Mechanisms of fertility failure in high yielding dairy cows

Mohammed, Zeravan-Abdulrazaq (2016) Mechanisms of fertility failure in high yielding dairy cows. PhD thesis, University of Nottingham.

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Reproductive tract inflammatory diseases (RTID) of dairy cows are common worldwide and have been associated with a decrease in reproductive performance. The aims of this thesis were: (1) to quantify the effect of RTID on reproductive performance using data from 80 dairy herds across England and Wales, and from the University of Nottingham Dairy Centre; (2) to determine the effect of endometritis on the normality of post-partum milk progesterone profiles; (3) to investigate the association between endometritis and luteal vasculature and protein expression of steroidogenesis enzymes ex vivo; (4) to determine the expression of LPS-associated receptors including TLR4, CD14 and MD-2 in bovine CL using multiplex PCR; (5) to investigate the dose dependent effects of LPS on luteal endothelial cell vasculature in vitro and protein expression of steroidogenesis enzymes.

Data analysis of 59118 cows from 80 dairy herds across England and Wales showed 12% prevalence of RTID from 2000-2007 (P<0.001). Cows with RTID had significantly longer intervals from calving to both first service and to conception by about 5 days (P<0.001) and 22 days (P<0.001), respectively. Moreover, cows with RTID had a lower conception rate to 1st service by 14% (P<0.001) and required more services per conception about 1 service more (P<0.001). In addition, they were 1.2 times more likely to be exited from the herd (P<0.001), and had higher 305d milk yield (P<0.01). Furthermore, this study analysed data from 708 cows at Nottingham dairy centre showed about 15% of prevalence of RTID form 2008-2014 (P<0.001). Similar effects were observed in the Nottingham dairy centre. However, only the day to 1st service was significant (P<0.001). The association between endometritis and milk progesterone profiles was investigated to establish the importance of endometritis on postpartum ovarian activity. Endometritis increased the incidence of atypical progesterone profile with prolonged luteal phase being the most affected.

In the ex vivo study, there was a negative association between presence of endometritis with luteal vasculature, CL size, luteal progesterone content and quantification of steroidogenic enzyme expression. Endometritis caused significant inhibition in the degree of luteal vasculature, progesterone content and protein expression of steroidogenic enzymes by corpora lutea.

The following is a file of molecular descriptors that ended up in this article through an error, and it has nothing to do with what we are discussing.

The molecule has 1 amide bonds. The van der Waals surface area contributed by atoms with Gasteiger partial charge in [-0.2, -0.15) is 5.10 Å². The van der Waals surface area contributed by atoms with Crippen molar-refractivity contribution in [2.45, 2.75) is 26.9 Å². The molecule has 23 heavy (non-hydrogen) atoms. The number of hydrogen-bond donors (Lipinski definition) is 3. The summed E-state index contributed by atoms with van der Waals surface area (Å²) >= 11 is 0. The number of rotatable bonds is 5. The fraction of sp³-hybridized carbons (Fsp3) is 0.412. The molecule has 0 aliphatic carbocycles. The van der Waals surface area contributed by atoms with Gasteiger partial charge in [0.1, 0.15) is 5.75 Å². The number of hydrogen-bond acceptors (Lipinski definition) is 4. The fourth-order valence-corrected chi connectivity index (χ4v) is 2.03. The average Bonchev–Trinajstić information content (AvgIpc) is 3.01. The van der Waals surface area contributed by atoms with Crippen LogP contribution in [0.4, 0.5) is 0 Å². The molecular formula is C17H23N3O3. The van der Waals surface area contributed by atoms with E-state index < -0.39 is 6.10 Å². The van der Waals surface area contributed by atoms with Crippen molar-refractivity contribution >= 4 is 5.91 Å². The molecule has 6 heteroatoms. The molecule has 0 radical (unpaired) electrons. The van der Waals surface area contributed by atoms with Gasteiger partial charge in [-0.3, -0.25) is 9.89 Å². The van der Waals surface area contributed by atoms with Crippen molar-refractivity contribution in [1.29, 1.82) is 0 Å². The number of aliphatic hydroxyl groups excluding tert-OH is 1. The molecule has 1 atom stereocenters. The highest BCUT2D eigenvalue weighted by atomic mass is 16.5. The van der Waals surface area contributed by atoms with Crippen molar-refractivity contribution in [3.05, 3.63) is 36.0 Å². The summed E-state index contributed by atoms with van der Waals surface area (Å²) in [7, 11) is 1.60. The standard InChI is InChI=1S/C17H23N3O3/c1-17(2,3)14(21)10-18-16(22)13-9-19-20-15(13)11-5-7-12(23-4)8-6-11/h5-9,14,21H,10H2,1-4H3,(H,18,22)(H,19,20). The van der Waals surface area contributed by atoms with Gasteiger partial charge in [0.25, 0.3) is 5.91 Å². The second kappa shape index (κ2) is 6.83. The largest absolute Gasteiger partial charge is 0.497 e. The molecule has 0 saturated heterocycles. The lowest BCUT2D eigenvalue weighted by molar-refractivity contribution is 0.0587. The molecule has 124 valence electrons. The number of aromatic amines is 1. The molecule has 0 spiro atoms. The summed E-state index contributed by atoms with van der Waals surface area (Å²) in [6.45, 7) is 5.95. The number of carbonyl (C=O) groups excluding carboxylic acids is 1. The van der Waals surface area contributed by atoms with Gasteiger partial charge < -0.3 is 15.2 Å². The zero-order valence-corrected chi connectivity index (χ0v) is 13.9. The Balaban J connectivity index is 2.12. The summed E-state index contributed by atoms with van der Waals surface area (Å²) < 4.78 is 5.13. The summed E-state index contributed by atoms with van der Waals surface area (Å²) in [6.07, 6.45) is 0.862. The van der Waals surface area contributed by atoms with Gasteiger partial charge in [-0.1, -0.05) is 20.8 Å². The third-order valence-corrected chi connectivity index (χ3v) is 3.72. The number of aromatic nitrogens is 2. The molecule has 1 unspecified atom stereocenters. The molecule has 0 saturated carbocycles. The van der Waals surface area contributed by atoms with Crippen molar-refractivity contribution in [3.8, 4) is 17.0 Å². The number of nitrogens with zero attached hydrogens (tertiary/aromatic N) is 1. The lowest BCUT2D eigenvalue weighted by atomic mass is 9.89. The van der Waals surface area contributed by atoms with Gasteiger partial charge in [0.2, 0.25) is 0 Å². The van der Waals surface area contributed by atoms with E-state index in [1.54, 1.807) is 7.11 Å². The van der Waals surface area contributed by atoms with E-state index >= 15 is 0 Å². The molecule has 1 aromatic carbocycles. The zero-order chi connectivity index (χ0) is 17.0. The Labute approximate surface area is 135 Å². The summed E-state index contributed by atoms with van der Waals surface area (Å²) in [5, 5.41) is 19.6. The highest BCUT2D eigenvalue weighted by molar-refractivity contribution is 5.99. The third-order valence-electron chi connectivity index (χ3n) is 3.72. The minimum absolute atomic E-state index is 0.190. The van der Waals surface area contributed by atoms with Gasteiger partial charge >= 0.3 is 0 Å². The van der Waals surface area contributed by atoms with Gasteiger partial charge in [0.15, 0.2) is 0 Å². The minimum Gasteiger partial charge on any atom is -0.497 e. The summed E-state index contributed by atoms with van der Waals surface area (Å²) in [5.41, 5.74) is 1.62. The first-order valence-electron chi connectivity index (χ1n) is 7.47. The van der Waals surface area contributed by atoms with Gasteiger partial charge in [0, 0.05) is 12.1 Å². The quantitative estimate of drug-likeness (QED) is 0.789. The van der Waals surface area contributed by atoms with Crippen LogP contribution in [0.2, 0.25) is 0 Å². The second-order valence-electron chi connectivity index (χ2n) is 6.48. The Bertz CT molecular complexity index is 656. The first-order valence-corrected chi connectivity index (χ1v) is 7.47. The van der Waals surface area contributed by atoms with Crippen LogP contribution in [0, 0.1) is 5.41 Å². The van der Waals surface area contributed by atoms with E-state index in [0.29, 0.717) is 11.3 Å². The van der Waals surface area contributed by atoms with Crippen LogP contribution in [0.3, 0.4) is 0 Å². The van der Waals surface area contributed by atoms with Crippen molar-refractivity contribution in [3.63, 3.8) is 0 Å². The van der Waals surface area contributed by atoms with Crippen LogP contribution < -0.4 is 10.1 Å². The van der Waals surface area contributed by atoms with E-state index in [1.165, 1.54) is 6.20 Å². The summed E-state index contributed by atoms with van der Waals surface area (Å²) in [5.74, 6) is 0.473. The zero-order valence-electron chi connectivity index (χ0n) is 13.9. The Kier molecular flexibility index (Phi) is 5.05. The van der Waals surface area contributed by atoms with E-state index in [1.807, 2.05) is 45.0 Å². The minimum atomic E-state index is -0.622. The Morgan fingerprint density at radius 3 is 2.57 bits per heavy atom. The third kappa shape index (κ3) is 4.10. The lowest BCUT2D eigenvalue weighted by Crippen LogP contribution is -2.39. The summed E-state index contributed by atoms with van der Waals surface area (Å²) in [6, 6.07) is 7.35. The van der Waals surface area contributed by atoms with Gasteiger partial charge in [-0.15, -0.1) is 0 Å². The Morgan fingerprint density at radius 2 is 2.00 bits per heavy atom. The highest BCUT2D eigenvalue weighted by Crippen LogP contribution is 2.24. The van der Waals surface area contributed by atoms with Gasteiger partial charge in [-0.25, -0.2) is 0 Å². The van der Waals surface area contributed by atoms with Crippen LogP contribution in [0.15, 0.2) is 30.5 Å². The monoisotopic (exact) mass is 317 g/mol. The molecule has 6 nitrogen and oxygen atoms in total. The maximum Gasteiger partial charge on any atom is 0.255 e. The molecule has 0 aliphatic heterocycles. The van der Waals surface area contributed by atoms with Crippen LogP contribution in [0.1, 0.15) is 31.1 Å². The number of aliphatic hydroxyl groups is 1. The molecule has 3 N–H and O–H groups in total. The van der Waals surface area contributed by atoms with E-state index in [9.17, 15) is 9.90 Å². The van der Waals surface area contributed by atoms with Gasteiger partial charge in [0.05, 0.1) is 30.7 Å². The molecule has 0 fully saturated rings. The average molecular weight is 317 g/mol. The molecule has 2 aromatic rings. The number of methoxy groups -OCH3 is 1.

LPS has been implicated in influencing ovarian function. Multiplex PCR showed that LPS receptors (TLR4, CD14, and MD-2) are expressed in bovine CL at all stages of CL development, indicating that CL could be a target for LPS action. A physiological cell culture system was consequently utilised to examine the effect of LPS on luteal endothelial cell network formation, progesterone (P4) production by luteal cells and steroidogenic enzyme expression in vitro. Treatment with VEGFA/FGF2 increased progesterone production by luteal cells (P<0.001). Moreover, progesterone production increased significantly from day 3-9 of culture. Under both basal condition and/or angiogenic stimulus (VEGFA/FGF-2), LPS (0.01, 0.1, 1 and 10 µg/ml) had no effect on P4 production by luteal cells on day 3, 5, and 9 of culture. LPS significantly inhibited luteal endothelial cells network formation. This was due to inhibition of endothelial cell proliferation and increasing endothelial cell apoptosis (P<0.001).

In summary, the adverse impact that endometritis has on dairy cow fertility was identified by this work. This work offers a greater understanding of the effect of endometritis on dairy cow’s reproductive performance, early luteal development and function. In particular, this work provides evidence of a novel effect of endometritis on bovine luteal development and adequacy. It also offers further awareness into the role of LPS in terms of its negative effect on luteal endothelial cell angiogenesis and steroidogenesis.

Item Type: Thesis (University of Nottingham only) (PhD)
Supervisors: Mann, George
Robinson, R.S.
Subjects: S Agriculture > SF Animal culture
Faculties/Schools: UK Campuses > Faculty of Science > School of Biosciences
Item ID: 37350
Depositing User: Mohammed, Zeravan
Date Deposited: 14 Mar 2019 11:31
Last Modified: 07 May 2020 14:30

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